HC Deb 23 June 1881 vol 262 cc1090-1

asked the Secretary of State for the Home Department, Whether he has yet received a reply to the letter addressed by him to the Lord Mayor in reference to London Fish Supply; whether he is able to communicate the tenor of such reply to the House; and, whether, in case such reply is not satisfactory, he is prepared to initiate or suggest any measures for the improvement of the facilities and increase of supply of this important article of food?


Sir, I have received a notice from the Town Clerk of the Corporation stating that a Committee has been appointed to inquire into the present unsatisfactory state of the fish supply of the Metropolis. But considering how long the matter has been in the stage of inquiry, I think the time has come when something should be done. I hope that Billingsgate Mar- ket may be improved; but as the main supply of fish now reaches London, not by water, but by train, there seems no reason why the 4,000,000 inhabitants of the Metropolis should be dependent on a single waterside market, with a very bad land access. I can see no good ground for a claim that the supply of this essential article of food to our vast Metropolitan population should be the monopoly of any single authority. I do not see my hon. and gallant Friend the Chairman of the Metropolitan Board of Works (Sir James M'Garel-Hogg) present; but it seems to me that a Body which represents millions of people within this City, and which has already accomplished great and useful works, might well take up this subject; and if they are disposed to undertake to remedy this great want for the benefit of their constituents, they may count on my assistance, and, I doubt not, will receive the support of this House in carrying out any well-considered scheme they may propose.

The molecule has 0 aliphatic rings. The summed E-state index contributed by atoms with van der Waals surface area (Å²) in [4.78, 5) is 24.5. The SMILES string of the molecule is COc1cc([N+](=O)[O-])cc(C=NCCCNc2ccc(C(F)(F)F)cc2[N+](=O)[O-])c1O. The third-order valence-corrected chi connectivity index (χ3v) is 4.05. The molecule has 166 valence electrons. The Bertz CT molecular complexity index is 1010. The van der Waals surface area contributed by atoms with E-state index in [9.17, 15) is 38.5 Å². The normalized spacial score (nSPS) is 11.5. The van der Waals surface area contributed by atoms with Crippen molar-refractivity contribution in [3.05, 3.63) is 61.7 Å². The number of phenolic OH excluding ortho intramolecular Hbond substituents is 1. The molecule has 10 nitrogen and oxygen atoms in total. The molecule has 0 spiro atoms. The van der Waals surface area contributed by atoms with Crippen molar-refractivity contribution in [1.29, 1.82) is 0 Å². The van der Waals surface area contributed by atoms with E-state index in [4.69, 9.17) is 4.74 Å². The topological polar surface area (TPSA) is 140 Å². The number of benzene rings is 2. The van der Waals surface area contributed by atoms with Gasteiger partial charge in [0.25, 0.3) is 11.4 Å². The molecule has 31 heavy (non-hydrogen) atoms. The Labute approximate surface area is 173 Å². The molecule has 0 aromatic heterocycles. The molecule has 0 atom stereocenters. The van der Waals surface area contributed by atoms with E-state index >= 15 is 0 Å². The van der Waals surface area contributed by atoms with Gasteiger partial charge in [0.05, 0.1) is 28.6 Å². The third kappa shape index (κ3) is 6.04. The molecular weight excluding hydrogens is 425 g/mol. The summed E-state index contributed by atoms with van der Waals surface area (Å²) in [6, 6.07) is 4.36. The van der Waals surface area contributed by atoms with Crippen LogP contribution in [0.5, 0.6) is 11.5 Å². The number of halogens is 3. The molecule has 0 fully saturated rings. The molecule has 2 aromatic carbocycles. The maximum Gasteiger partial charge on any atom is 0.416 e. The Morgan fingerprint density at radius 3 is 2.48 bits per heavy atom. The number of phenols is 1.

asked the hon. and gallant Member for Truro, Whether in his opinion the Metropolitan Board of Works would establish a market for land-borne fish in case they should receive the support and sanction of the Home Office? [Cries of "Notice!"]


said, the hon. Member should put the Question upon the Paper in the usual way.


said, he had no wish to evade the Question; but as the House appeared to be of opinion that Notice should be given, he would postpone his answer.